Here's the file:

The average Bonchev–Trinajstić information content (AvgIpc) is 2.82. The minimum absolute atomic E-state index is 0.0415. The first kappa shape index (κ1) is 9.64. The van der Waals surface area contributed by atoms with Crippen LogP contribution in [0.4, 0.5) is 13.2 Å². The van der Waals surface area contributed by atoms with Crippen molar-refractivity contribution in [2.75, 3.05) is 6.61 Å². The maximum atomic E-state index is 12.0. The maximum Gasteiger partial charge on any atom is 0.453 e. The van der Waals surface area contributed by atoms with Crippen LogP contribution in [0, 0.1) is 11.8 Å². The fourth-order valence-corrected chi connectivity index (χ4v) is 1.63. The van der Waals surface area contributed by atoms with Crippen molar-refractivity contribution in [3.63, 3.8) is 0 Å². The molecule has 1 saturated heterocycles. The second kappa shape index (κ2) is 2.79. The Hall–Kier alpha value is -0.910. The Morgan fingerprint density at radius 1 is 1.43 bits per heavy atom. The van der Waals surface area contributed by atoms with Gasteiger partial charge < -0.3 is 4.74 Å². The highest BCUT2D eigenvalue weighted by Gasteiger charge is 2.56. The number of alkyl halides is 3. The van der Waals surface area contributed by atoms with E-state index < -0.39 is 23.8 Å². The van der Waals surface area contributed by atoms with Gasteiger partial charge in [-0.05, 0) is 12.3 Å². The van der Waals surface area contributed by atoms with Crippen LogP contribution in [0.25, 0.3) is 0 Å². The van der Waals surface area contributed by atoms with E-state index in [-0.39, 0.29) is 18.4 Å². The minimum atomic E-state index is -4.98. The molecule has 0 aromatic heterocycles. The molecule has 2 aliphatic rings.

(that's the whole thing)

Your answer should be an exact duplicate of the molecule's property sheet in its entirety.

The average Bonchev–Trinajstić information content (AvgIpc) is 2.82. The minimum absolute atomic E-state index is 0.0415. The first kappa shape index (κ1) is 9.64. The van der Waals surface area contributed by atoms with Crippen LogP contribution in [0.4, 0.5) is 13.2 Å². The van der Waals surface area contributed by atoms with Crippen molar-refractivity contribution in [2.75, 3.05) is 6.61 Å². The maximum atomic E-state index is 12.0. The maximum Gasteiger partial charge on any atom is 0.453 e. The van der Waals surface area contributed by atoms with Crippen LogP contribution in [0, 0.1) is 11.8 Å². The fourth-order valence-corrected chi connectivity index (χ4v) is 1.63. The van der Waals surface area contributed by atoms with Crippen molar-refractivity contribution in [3.63, 3.8) is 0 Å². The molecule has 1 saturated heterocycles. The second kappa shape index (κ2) is 2.79. The Hall–Kier alpha value is -0.910. The Morgan fingerprint density at radius 1 is 1.43 bits per heavy atom. The van der Waals surface area contributed by atoms with Gasteiger partial charge < -0.3 is 4.74 Å². The highest BCUT2D eigenvalue weighted by Gasteiger charge is 2.56. The number of alkyl halides is 3. The van der Waals surface area contributed by atoms with E-state index < -0.39 is 23.8 Å². The van der Waals surface area contributed by atoms with Gasteiger partial charge in [-0.05, 0) is 12.3 Å². The van der Waals surface area contributed by atoms with Crippen LogP contribution in [0.25, 0.3) is 0 Å². The van der Waals surface area contributed by atoms with E-state index in [-0.39, 0.29) is 18.4 Å². The minimum atomic E-state index is -4.98. The molecule has 0 aromatic heterocycles. The molecule has 2 aliphatic rings.